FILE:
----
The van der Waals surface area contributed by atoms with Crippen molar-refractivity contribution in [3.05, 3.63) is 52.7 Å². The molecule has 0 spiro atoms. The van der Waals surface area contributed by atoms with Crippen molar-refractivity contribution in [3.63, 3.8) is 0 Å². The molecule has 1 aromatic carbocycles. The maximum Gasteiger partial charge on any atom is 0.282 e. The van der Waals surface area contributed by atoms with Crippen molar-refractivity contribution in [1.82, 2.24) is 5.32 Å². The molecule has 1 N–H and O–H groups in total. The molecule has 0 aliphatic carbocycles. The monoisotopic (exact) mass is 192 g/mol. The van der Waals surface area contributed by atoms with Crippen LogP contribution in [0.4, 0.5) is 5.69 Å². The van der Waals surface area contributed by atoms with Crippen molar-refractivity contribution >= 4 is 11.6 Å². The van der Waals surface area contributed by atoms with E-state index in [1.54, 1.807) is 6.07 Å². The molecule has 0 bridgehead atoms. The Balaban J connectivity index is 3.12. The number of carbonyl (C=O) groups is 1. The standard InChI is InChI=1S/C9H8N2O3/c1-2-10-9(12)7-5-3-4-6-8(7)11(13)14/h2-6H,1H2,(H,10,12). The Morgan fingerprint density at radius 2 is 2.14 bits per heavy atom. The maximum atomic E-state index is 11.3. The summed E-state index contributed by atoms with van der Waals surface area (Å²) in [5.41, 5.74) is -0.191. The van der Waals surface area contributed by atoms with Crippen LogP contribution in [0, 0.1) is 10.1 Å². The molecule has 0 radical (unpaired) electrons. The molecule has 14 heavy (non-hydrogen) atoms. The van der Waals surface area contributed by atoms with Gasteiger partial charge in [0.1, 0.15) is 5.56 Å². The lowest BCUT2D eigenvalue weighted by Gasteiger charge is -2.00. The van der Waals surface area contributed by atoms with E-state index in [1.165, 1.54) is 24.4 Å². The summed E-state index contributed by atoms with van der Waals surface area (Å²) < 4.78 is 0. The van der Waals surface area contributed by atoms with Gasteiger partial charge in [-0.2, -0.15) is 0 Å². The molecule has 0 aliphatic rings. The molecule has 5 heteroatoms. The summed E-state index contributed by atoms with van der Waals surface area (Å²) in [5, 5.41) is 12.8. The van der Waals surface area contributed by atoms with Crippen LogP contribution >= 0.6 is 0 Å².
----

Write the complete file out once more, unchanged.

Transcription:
The van der Waals surface area contributed by atoms with Crippen molar-refractivity contribution in [3.05, 3.63) is 52.7 Å². The molecule has 0 spiro atoms. The van der Waals surface area contributed by atoms with Crippen molar-refractivity contribution in [3.63, 3.8) is 0 Å². The molecule has 1 aromatic carbocycles. The maximum Gasteiger partial charge on any atom is 0.282 e. The van der Waals surface area contributed by atoms with Crippen molar-refractivity contribution in [1.82, 2.24) is 5.32 Å². The molecule has 1 N–H and O–H groups in total. The molecule has 0 aliphatic carbocycles. The monoisotopic (exact) mass is 192 g/mol. The van der Waals surface area contributed by atoms with Crippen LogP contribution in [0.4, 0.5) is 5.69 Å². The van der Waals surface area contributed by atoms with Crippen molar-refractivity contribution >= 4 is 11.6 Å². The van der Waals surface area contributed by atoms with E-state index in [1.54, 1.807) is 6.07 Å². The molecule has 0 bridgehead atoms. The Balaban J connectivity index is 3.12. The number of carbonyl (C=O) groups is 1. The standard InChI is InChI=1S/C9H8N2O3/c1-2-10-9(12)7-5-3-4-6-8(7)11(13)14/h2-6H,1H2,(H,10,12). The Morgan fingerprint density at radius 2 is 2.14 bits per heavy atom. The maximum atomic E-state index is 11.3. The summed E-state index contributed by atoms with van der Waals surface area (Å²) in [5.41, 5.74) is -0.191. The van der Waals surface area contributed by atoms with Crippen LogP contribution in [0, 0.1) is 10.1 Å². The molecule has 0 radical (unpaired) electrons. The molecule has 14 heavy (non-hydrogen) atoms. The van der Waals surface area contributed by atoms with Gasteiger partial charge in [0.1, 0.15) is 5.56 Å². The lowest BCUT2D eigenvalue weighted by Gasteiger charge is -2.00. The van der Waals surface area contributed by atoms with E-state index in [1.165, 1.54) is 24.4 Å². The summed E-state index contributed by atoms with van der Waals surface area (Å²) < 4.78 is 0. The van der Waals surface area contributed by atoms with Gasteiger partial charge in [-0.2, -0.15) is 0 Å². The molecule has 0 aliphatic rings. The molecule has 5 heteroatoms. The summed E-state index contributed by atoms with van der Waals surface area (Å²) in [5, 5.41) is 12.8. The van der Waals surface area contributed by atoms with Crippen LogP contribution >= 0.6 is 0 Å².